12 June 2013
Last updated at 19:13 ET
People queued overnight to get cheap tickets on Freddie Laker’s Skytrain services between London and New York in the late 1970s. But it collapsed five years later
It’s possibly the biggest airline you’ve never heard of. Norwegian Air Shuttle (NAS) may have a low profile, but its ambition is huge.
The airline’s name belies its direction of travel. The carrier is becoming less Norwegian by the month, as it sets up bases at airports across Europe and Asia.
And NAS is certainly no mere shuttle service, having placed one of the biggest aircraft orders in history, including for eight of Boeing’s new 787 Dreamliners.
NAS wants to shake up the European low-cost, no-frills market, becoming a rival to Easyjet and Ryanair. But it is the airline’s long-haul intentions that are attracting significant interest.
Bjorn Kjos says he can succeed where others have failed
Bjorn Kjos, co-founder of NAS, is convinced there is a market for a low-fare budget operation serving the long-haul sector. “New aircraft technology and the forecasts for growth in passenger traffic make it possible,” he says.
Trouble is, other airline chiefs have held similar convictions, only for their operations to stumble in the face of commercial reality.
Freddie Laker started a no-frills service between London and New York in the late 1970s, but it collapsed within five years. Hong Kong-based airline Oasis was another notable failure. It lasted less than two years, having launched with a promise to eventually serve 60 major cities with a minimum of eight hours’ flying time from Hong Kong.
Malaysia’s Air Asia X made a good stab at no-frills long-haul, but eventually scaled back its network and ended services to London, Paris and several other long-range destinations.
Air Asia X (top) claimed to be the first real low-cost long-haul since Skytrain
Other airlines – almost all in the booming Asia-Pacific region – are attempting budget long-haul model, but there is much debate about whether these carriers are really just going one step beyond short-haul, rather than serving the longer-range destinations.
Mr Kjos wants to do ‘proper’ long haul, serving routes that involve flight times of well over six hours. NAS is flying initially between Oslo and New York, Oslo and Bangkok, and Stockholm and Bangkok, but will add other destinations as it takes delivery of more Dreamliners over the next two years.
So what makes him think he can succeed where others failed? In short, because of new-generation, fuel-efficient aircraft. “The Dreamliner and the Airbus 350 will really be a game-changer in this industry,” Mr Kjos said.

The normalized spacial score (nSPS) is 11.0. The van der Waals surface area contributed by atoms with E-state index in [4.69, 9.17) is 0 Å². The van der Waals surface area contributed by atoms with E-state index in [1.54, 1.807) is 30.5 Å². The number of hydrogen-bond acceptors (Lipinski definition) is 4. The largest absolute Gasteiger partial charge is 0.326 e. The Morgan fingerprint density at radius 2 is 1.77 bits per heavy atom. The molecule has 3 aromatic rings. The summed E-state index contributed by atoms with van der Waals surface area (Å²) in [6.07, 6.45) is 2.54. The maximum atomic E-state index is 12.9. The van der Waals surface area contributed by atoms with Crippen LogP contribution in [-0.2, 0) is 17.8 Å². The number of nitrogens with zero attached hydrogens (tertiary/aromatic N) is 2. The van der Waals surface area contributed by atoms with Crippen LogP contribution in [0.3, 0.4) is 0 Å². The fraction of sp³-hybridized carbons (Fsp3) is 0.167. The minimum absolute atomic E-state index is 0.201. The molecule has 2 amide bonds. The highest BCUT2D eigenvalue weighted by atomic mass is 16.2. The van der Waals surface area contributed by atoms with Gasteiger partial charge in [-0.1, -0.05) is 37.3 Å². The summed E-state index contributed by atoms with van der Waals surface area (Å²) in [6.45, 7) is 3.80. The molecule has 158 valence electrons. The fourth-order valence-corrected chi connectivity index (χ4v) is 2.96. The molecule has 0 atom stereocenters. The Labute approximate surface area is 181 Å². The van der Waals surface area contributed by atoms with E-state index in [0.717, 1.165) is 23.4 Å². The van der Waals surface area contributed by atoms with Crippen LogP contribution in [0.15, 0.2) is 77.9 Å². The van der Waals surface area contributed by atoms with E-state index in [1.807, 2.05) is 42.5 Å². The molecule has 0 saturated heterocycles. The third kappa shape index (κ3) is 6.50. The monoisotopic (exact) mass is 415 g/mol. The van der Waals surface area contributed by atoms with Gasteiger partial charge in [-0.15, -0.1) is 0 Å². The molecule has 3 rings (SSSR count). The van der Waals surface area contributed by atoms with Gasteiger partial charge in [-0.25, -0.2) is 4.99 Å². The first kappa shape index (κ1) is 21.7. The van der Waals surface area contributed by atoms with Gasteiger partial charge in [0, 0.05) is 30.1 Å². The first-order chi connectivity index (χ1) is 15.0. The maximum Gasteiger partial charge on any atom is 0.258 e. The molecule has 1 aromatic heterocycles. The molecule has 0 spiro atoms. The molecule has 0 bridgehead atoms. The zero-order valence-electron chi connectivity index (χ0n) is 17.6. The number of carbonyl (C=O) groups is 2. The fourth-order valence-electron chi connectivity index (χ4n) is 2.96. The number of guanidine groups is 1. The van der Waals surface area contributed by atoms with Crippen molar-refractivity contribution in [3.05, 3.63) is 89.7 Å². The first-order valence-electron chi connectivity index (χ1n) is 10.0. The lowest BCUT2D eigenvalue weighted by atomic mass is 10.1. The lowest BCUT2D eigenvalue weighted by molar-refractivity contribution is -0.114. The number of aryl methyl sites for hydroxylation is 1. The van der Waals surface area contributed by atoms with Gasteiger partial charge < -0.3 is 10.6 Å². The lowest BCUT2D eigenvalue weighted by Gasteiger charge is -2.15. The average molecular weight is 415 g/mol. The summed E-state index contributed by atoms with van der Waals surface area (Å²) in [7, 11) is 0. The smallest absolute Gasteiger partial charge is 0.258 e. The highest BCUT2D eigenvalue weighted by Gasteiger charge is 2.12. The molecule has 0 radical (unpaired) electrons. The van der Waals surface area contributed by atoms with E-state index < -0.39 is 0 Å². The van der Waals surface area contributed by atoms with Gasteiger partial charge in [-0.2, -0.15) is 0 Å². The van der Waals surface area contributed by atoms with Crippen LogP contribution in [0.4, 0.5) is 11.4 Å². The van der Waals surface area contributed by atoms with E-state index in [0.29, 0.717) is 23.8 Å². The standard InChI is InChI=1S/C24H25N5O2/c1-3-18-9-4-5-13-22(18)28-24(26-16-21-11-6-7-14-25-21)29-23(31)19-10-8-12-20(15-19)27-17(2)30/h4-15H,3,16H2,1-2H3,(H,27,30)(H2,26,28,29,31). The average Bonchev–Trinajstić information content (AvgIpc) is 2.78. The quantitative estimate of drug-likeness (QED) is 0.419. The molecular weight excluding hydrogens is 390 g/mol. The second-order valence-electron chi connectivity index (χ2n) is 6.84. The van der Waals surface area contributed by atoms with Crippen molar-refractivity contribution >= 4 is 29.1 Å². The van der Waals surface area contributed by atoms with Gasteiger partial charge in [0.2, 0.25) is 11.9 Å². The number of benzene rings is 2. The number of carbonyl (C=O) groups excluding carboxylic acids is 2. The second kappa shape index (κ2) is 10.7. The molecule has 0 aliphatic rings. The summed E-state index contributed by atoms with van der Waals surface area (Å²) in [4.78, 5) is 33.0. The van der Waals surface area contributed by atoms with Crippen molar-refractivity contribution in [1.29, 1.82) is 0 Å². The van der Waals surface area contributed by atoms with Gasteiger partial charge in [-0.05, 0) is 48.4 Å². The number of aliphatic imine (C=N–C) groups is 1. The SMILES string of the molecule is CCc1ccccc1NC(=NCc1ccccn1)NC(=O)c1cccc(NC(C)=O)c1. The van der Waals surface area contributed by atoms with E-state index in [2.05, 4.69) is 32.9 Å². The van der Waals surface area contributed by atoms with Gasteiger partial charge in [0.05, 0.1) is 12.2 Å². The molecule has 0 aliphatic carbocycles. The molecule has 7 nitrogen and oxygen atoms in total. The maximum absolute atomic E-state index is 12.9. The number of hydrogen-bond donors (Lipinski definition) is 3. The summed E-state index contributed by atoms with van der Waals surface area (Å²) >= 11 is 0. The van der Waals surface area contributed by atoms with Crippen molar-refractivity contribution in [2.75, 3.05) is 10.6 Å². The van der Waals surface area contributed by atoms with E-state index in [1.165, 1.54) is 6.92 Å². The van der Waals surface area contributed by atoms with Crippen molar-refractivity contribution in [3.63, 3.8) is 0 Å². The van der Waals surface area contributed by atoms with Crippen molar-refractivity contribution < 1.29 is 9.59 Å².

“When we did the calculations we could not get the numbers to add up with the old aircraft. We needed the new aircraft. The others did not have the possibility of the Dreamliner and the A350. Before, when you attempted to do low-cost when flying more than eight hours, it just didn’t work.”
NAS will take delivery of its first Dreamliner at the end of June, with the aircraft scheduled to make its first commercial flight in August.
It will offer economy and premium economy classes, but there will be four ticket options depending on such things as passengers’ meal and luggage options, and whether they want to reserve seats.
The Dreamliners being used will squeeze in 292 seats, near the top end of what the aircraft can carry, but the premium class offers a pretty generous 46in of legroom.
Continue reading the main story
Paris Air Show
BBC News will be reporting from the Paris Air Show from 17-23 June
You will be able to find out the latest on BBC World News TV, on BBC World Service radio and on the BBC News website
There will be free in-flight entertainment with back-seat screens, and NAS will eventually offer free wifi once the planes are kitted out.
Mr Kjos says that NAS’ aim is that its long-haul passengers “should be able to fly for half the cost and half the ticket prices as our competitors”. But exactly what the ticket price might be at any one time is difficult to predict. Today’s sophisticated computer booking systems mean airlines can easily adjust prices daily depending on demand.
Mr Kjos says: “You can provide a very good product to the passenger at very low prices without incurring too much additional cost. And that is always going to be Norwegian’s philosophy.” And that is why he is keeping Norwegian in the name. “Our market research showed that Nordic brands are known for quality,” he says.